When you have over an hour to kill downtown in a major city, time seems to slow to a stop.  Fortunately, the Roman houses beneath the Palazzo Valentini, which we were waiting to visit, are a stone’s throw from the column of Trajan.  On that warm and sunny day in February, we took over an empty bench facing the imperial fora and soaked in the sun we should not be seeing, when we returned to Illinois, for months.

From our bench we watched two hooded crows—dapper gents in gray and black—fighting turf battles over lunch scraps.  (In some parts of Britain they are called “hoodies.”)  The unruffled pigeons, waddling insouciantly among the tussling crows, often ran away with the best morsels.  The white “dove of peace” Pope Francis released two years earlier did not fare so well.  Fluttering out the window, the albino bird was immediately set upon by a hooded crow, backed up by a seagull.  White birds, apparently, don’t matter either.

We turned to look at the African trinket sellers who were working the passersby.  When they called out to anyone walking down the sidewalk, the walker usually slowed his pace enough to be trapped in a conversation that led in only one direction.  The fatter and younger African approached our bench and, leaning over, asked, “You African?” and babbled on in English, not listening to my Italian “No.”  As he drew closer and tried to attract my attention, I continued to stare stone-faced into the ruins.  Finally, hearing my third “No, grazie,” he said in pidgin Italian something I interpreted as “You don’t like black people?  Don’t like Africans?”

This is a trick question: If the answer is yes, he has earned the right to make a stink about racism and attract a crowd.  If the answer is no, he has hit the American sucker in his weakest spot: His consciousness of what is now called “white privilege.”  Still gazing in fascination at the ruins, I answered in rather elaborately formal Italian that he had nothing that could serve my needs.  He walked away muttering.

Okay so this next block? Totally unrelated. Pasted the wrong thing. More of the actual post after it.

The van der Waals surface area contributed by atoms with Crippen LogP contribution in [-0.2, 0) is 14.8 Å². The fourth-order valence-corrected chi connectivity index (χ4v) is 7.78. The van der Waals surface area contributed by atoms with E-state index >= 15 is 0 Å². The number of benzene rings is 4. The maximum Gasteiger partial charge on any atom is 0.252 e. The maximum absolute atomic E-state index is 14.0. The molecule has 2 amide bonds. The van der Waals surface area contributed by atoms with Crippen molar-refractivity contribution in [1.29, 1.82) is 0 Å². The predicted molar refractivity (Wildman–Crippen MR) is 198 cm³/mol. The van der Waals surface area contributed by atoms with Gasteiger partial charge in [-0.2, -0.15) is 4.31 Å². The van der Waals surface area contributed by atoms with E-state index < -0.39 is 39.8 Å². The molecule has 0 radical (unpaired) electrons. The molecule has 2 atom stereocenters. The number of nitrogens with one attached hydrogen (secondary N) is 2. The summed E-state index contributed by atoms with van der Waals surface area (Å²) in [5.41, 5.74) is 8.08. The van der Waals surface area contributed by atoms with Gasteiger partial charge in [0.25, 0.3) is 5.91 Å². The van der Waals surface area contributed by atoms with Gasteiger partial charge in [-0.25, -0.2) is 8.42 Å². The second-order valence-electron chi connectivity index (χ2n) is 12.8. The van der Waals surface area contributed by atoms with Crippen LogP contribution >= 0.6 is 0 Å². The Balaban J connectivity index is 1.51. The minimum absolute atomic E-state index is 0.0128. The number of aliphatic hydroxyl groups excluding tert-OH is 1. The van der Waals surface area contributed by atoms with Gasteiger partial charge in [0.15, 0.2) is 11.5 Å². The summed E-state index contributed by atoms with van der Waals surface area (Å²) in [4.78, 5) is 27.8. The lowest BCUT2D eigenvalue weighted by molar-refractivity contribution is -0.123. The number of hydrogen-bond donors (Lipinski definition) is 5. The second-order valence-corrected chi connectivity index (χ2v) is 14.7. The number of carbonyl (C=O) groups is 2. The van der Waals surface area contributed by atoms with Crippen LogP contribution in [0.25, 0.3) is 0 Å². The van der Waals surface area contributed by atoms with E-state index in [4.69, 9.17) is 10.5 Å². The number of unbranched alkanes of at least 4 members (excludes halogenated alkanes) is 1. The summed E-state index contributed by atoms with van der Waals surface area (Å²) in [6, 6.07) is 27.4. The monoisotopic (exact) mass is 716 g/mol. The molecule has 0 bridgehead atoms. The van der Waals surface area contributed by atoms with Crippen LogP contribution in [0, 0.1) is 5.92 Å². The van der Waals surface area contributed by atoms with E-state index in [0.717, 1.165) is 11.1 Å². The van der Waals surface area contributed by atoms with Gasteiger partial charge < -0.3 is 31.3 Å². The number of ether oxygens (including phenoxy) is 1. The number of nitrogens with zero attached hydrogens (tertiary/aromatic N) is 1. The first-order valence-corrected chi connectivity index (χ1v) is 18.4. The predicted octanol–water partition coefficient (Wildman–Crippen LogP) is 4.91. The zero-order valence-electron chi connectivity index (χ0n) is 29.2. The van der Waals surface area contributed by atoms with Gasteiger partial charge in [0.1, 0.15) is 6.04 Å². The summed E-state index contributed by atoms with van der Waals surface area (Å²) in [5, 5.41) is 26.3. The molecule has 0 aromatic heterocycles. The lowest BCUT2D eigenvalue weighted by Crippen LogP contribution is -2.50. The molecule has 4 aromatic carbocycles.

His colleague—thin and older—hit us ten minutes later, but the attack was halfhearted.  I watched them work the before-lunch crowd for over an hour.  Their technique involved, first, confusing the mark with the nonsensical question “You African?” and then explaining, “There are white people in Africa, too.  You seem African.  We are brothers.”  They concluded this improbable statement with an outstretched hand.  If the victim took the bait, then his hand was captured, and he had to look at the trinkets.

If the target managed to keep walking, the vendor would shout a friendly greeting and throw him a trinket, which, instinctively, he would catch.  Now he was caught.  He couldn’t just throw the bracelet on the ground or toss it back to the vendor, who always managed to have both hands occupied at this point.  So he had to wait until the vendor came up, took him by the wrist, and touted the beauties of his truly crummy gewgaws.

American and English tourists seemed the most vulnerable.  Not only were they trapped nearly every time, but many of them actually paid money for a piece of mass-produced handicraft.  As I saw new victims approaching, I started laying bets with myself.  Surely, this distinguished-looking Ethiopian woman will not fall for these swindlers!  She doesn’t.  What about the Brit with the suit and briefcase, who keeps on walking as if he doesn’t see or hear anything?  But wait, he’s turned to respond to the question, and, No, don’t catch the bracelet.  He does.

How many generations of indoctrination did it take to instill this sense of guilt?  People of privilege have learned to endure any rudeness, even criminal assaults on policemen, so long as the perpetrators are of a different color.  Like Kafka’s Josef K, we cannot claim to be innocent because we don’t know what we are accused of.

Not everyone appears to be vulnerable.  Several young Italian women, who seemed to attract the vendors’ warmest regard, never slowed their pace or turned their heads.  They were used to the direct approach and knew the drill.  I was surprised by a group of older Italian men, whose faces were etched with the rueful wisdom of human experience.  They stopped of their own accord, chatted with the fat vendor, and even patted his shoulder as they walked away with smiles on their faces.  Beyond any temptation to guilt or fear, they could afford to seem generous.

I don’t want to extract too much meaning out of an hour spent watching people in Rome’s Centro Storico, but the whole thing seemed like a morality play that began with an appeal to brotherhood and went through the phases of good-humored banter and resentment of white privilege to implications of racism.  The only people to escape unscathed were those of us who maintained stony indifference and the older Italians who cheerfully enjoyed the spectacle without allowing themselves to get caught up in it.

In the short run, the only recourse seems to be either a Stoic refusal to pay any mind to the vendors, protestors, and race-baiters or, better still, the Christian response of the old Italian men whose benevolent irony, while rejecting their claims, acknowledges their humanity.